November 21, 2011
I recently discovered a website called FantasySCOTUS, which describes itself as “the Internet’s Premier Supreme Court Fantasy League.”
Yes, it is like a fantasy sports site, except with the Supreme Court.
Each Supreme Court term (or season, I guess you could say), one makes predictions on which Justice will rule which way for all of the cases in SCOTUS’s docket, and earns points based on the accuracy of the predictions.
Of course, there’s probably no bigger case on SCOTUS’s current docket than the health care one (Florida v. Dept. of HHS).
It’s so big, in fact, that FantasySCOTUS has broken down the case into four separate issue predictions.
The first one is interesting in that the Supreme Court independently raised the issue (i.e. the issue wasn’t raised by any of the parties’ cert petitions).
Since the AIA prohibits legal challenges to taxes before they have taken effect, this entire issue comes down to whether the “penalty” levied against individuals is a tax penalty or a civil penalty.
As entertaining as it would be to have the Supreme Court punt the issue until 2014 (when the mandate takes effect), this is unlikely to happen.
However, the reasons for this aren’t as simple as expediency (i.e. just get the issue decided and over with now), nor would any of us expect the Justices to insult our intelligence by openly employing that rationale.
If SCOTUS were to rule the provision a tax now, they would be guaranteeing the law’s constitutionality three to five years later when the challenges found their way back.
So much so, in fact, that I cannot fathom a viable legal argument as to why Congress doesn’t have the authority to impose such a tax.
It is for this reason that the Justices will likely decide unanimously that the suit is not barred by the AIA.
Probably the only two Justices that should come as no surprise here are Thomas and Scalia (which I’ll get into more detail on in a later post).
Though many others may see the remaining conservatives – Kennedy, Roberts, and Alito – as an easy decision here as well, that isn’t necessarily the case.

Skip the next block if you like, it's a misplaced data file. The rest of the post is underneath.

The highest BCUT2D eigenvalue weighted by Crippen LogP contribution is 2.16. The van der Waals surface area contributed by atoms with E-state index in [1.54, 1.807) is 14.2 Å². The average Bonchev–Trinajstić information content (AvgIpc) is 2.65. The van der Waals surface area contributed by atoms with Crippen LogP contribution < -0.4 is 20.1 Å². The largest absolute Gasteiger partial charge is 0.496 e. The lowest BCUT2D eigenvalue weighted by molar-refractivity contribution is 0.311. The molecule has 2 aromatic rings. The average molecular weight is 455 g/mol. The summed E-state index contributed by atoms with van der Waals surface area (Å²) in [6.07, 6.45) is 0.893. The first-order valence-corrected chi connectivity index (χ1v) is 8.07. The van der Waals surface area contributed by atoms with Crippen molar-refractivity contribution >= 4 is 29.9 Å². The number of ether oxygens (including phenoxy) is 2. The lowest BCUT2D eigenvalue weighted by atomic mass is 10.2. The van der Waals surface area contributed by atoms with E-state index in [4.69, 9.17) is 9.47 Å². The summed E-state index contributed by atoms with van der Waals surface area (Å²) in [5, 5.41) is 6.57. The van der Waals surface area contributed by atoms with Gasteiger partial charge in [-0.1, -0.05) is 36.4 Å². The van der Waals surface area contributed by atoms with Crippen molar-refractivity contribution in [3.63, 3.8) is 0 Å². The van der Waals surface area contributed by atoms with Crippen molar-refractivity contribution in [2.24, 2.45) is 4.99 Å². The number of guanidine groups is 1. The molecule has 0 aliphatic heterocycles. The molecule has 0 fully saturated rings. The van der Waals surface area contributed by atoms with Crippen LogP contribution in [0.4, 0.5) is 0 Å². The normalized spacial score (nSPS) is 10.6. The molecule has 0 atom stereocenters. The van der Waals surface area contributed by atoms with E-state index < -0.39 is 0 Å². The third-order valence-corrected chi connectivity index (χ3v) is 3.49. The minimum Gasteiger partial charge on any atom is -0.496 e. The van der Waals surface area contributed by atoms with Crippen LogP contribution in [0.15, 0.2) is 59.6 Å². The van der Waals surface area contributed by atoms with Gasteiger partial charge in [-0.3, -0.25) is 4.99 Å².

These Justices tend to be swayed by existing conservative legal opinions more than Thomas and Scalia.
One such opinion, Judge Brett Kavanaugh’s dissent in Seven-Sky, held that legal challenges are barred by the AIA (but also gave an easy out to the tax question by saying that the AIA also prohibits pre-enforcement challenges to civil penalties the IRS is charged with collecting).
The conservative legal voices haven’t been particularly vocal on the issue, though (at least compared to the other issues of the case, which I’ll get to in later posts).
Thus, these three will probably go the pragmatic route of settling the mandate’s constitutionality once and for all.
Conversely, many may be perplexed as to why the four remaining Justices, the Court’s liberal bloc consisting of Breyer, Ginsburg, Sotomayor, and Kagan, would vote in such a manner.
The rationale, again, comes down to pragmatism.
If the four liberals decide that the AIA bars the suit before it, they are ruling the challengers lack standing, and therefore they should not consider the merits of the case.
This could effectively pave the way for a defeat of the health care bill, since it would force Kennedy, Roberts, and Alito to join with Thomas and Scalia in an effort to avoid a plurality ruling by the liberals dismissing the suit for lack of standing.
Accordingly, despite the persuasive legal arguments otherwise, SCOTUS will unanimously rule that the AIA does not bar challenges to the individual mandate.
Whether the suit brought by respondents to challenge the minimum coverage provision of the Patient Protection and Affordable Care Act is barred by the Anti-Injunction Act, 26 U.S.C. §7421(a).
Lower Court’s Decision
The Court of Appeals of the 11th Circuit held that the suit was not barred by the Anti-Injunction Act.
Interested in FantasySCOTUS? Check out its website!